What will happen to the Qatar World Cup’s constructions after the tournament ends?

Qatar has spent $220B for the World Cup tournament most of which was for new and renovated stadiums, roads, metro lines, hotels, hospitals. No one can deny that we are watching the most luxurious and expensive world cup tournament ever in the history. However, many people also question about the future of constructions, especially the stadiums which have been built only for the Qatar World Cup after the tournament ends. We have witnessed many host countries such as South Africa, Russia, Brazil unprepared for empty infrastructures and “white elephants”, a stadium that is left unused or underused after the tournament ends, which raised people’s concerns about environmental issues and unsustainable development. Qatar is a small country with only 3 million people for which the demand to use up these constructions after World Cup is very little. Responding to these concerns, Qatar says it has developed plans for these stadiums to solve the problems that the previous World Cup host faced.

Qatar has received many controversial opinions on their labor exploitation especially the human rights for people who worked for the World Cup’s constructions. However, their plans for these constructions after the tournament ends have got a lot of compliments for the practical and creative solutions which will probably solve a lot of environment issues.

The architects in charge of building Qatar’s new stadiums pledged to utilise modular elements when designing these structures. This has largely come in the form of stadiums with upper tiers that can be detached at tournament end.

As a result, they will remove around 170,000 seats from the Al Bayt Stadium, Ahmad Bin Ali Stadium, Al Janoub Stadium, and Al Thumama Stadium to reconfigure these into smaller stadiums of around 20,000 to 25,000 seats. At these sizes, the stadiums will be much more suitable to domestic entertainment and sporting needs. These seats will be then donated to other nations to help develop their sporting infrastructure.

techbiz.network stadium 974
Stadium 974. Photo: qatar.qa
Stadium 974 (formerly known as the Ras Abu Aboud Stadium), was definitely an example of sustainable building. Qatar says Stadium 974 was named after the country’s international dialing code and the number of containers used to build the stadium. The unique 40,000-seater stadium’s design incorporated 974 recycled shipping containers in homage to the site’s industrial history and will be completely dismantled upon the conclusion of the tournament. The multi-colored shipping containers are used as building blocks for Stadium 974 and also to house facilities such as restrooms in the interior of the structure. The red, yellow, and blue corrugated steel boxes were placed together to look as though they were suspended between layers of steel, like enormous Lego blocks. They are therefore simple to disassemble once the competition is over. The resulting materials will then be reused in other construction projects in other lesser-developed countries. This is the first temporary venue in World Cup history, with the site being repurposed into a waterfront development.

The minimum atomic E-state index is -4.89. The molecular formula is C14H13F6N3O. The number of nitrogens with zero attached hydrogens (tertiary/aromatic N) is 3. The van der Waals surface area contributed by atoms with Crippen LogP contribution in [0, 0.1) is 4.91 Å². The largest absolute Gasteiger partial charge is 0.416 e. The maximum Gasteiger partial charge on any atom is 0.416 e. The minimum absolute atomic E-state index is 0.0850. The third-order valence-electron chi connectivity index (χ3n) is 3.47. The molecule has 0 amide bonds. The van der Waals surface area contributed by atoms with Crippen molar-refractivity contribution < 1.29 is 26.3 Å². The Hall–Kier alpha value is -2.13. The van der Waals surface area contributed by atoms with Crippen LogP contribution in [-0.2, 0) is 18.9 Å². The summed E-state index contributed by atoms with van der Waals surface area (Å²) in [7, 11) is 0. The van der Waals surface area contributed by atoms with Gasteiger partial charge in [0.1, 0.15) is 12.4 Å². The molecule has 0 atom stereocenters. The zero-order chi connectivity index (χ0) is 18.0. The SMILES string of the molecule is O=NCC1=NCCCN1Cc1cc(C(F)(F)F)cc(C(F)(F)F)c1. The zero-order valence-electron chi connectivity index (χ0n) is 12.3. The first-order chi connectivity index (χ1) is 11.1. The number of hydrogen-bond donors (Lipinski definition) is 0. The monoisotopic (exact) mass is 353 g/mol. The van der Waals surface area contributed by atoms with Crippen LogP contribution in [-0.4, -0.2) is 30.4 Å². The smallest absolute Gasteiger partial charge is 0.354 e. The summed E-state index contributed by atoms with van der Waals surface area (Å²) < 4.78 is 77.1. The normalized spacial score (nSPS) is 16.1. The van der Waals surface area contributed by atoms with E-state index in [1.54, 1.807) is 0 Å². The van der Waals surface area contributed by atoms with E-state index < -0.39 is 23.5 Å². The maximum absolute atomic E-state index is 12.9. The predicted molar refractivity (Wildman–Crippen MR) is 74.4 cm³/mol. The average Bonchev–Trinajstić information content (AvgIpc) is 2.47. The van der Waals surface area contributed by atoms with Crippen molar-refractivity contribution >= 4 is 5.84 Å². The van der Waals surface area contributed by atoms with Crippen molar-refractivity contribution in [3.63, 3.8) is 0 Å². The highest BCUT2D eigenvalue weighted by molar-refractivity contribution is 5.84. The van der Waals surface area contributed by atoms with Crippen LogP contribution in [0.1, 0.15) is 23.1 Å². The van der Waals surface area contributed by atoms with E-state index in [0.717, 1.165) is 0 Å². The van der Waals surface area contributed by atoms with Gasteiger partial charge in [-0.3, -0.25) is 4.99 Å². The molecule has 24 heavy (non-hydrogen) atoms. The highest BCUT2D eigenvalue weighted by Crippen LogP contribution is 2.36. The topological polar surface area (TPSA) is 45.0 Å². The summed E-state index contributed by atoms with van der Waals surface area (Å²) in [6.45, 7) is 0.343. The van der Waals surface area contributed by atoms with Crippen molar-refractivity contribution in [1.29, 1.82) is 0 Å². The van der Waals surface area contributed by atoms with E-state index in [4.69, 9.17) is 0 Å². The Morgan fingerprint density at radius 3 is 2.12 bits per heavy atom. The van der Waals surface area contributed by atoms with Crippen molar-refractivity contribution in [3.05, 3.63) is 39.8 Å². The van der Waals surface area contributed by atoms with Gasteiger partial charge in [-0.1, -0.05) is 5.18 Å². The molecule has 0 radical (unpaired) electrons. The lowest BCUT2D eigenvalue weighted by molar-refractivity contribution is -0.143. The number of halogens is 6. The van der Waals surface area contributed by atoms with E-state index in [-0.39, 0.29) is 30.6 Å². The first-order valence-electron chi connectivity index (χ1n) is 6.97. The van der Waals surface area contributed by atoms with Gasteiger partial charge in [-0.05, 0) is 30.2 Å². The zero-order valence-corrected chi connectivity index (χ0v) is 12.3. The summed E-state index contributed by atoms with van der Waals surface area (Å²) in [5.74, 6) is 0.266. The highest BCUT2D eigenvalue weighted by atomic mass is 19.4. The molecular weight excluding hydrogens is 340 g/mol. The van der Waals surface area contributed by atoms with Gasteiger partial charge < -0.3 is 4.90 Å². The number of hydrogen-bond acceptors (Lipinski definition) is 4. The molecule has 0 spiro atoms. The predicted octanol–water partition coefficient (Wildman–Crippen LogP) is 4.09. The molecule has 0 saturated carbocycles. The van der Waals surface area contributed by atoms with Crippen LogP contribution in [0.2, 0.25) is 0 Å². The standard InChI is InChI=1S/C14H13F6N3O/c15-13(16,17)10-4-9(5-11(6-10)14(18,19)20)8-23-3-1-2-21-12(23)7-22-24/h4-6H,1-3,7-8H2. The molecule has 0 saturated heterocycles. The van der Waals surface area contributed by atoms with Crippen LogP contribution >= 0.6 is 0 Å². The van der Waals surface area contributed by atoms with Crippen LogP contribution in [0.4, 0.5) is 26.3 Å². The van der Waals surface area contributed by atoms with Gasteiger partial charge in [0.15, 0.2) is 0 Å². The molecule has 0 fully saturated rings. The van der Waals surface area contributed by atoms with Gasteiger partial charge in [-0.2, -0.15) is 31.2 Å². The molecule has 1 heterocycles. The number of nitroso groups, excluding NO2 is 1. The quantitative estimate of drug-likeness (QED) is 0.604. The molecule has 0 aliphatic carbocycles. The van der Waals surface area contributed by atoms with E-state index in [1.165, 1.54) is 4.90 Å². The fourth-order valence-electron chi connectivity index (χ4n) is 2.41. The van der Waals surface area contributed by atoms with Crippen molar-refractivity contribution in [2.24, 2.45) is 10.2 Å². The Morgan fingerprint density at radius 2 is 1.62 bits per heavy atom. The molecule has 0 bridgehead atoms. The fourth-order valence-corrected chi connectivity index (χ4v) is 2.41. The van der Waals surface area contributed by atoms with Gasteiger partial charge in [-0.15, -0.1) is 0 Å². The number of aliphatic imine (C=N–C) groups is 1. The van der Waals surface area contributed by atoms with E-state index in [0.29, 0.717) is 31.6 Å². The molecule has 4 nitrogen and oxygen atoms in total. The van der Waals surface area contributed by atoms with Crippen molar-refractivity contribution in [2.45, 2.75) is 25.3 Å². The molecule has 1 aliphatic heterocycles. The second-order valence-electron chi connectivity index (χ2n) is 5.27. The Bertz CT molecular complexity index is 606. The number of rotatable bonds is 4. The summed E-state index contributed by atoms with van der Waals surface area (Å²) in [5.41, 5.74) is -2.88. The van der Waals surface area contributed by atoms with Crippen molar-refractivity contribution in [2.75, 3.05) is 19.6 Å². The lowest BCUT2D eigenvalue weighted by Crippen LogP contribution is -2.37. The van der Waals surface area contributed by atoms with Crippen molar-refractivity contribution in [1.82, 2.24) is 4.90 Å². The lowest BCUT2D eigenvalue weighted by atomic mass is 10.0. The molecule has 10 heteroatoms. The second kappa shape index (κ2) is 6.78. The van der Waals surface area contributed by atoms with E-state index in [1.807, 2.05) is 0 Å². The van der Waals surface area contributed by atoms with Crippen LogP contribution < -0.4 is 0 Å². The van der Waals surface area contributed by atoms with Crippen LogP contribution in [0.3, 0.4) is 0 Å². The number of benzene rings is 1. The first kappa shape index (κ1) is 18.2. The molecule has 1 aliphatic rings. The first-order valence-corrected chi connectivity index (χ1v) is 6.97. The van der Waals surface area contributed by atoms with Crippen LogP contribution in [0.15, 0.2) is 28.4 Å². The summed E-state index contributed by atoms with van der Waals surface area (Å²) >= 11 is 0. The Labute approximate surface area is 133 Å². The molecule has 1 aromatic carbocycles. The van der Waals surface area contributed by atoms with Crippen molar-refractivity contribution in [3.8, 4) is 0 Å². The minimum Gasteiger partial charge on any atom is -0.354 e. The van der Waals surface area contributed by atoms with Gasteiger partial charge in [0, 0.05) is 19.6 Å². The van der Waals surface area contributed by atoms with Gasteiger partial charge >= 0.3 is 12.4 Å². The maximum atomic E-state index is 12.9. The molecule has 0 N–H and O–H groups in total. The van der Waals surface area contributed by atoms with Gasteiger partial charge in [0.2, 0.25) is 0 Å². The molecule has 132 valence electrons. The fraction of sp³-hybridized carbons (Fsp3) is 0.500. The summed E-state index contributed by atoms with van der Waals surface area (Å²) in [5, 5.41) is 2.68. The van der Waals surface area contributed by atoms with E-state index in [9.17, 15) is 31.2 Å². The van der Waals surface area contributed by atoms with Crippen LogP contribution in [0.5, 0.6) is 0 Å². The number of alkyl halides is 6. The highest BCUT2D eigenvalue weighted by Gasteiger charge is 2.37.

In addition, stadium 974 is the only venue that Qatar constructed for the World Cup that isn’t air-conditioned to reduce costs and environmental impacts. The stadium is hosting only evening matches, when temperatures are cooler.

Moreover, Qatar will repurpose some of the stadium sites to make them much more practical in the long run. A shopping center and a hotel will be added to Al Bayt Stadium, while Al Thumama Stadium will welcome a hotel and a sports clinic.

Al Janoub Stadium will become Al-Wakrah Sports Club’s new home, replacing the current Saoud bin Abdulrahman Stadium, and will play host to its Qatar Stars League matches.

Lusail Iconic Stadium, on the other hand, will be changed into a community space for schools, shops, cafes, sporting facilities and health clinics.

Buildings are responsible for nearly 40% of the world’s energy-related carbon emissions. Of that, about 10% comes from “embodied” carbon or the greenhouse gas emissions related to the construction, maintenance, and demolition of buildings. Repurposing these stadiums after the World Cup ends will probably help reduce the constructions’ emissions. Take the stadium 974 as an example. In a report, FIFA and Qatar said if the stadium is reused only once, they estimate its emissions would be lower than a permanent one as long as it is shipped fewer than 7,000 kilometers (about 4,350 miles) away. But even if it’s repurposed more than once which means it could be shipped farther, it will still be less polluting than a permanent venue, because of how energy-intensive building multiple new stadiums is.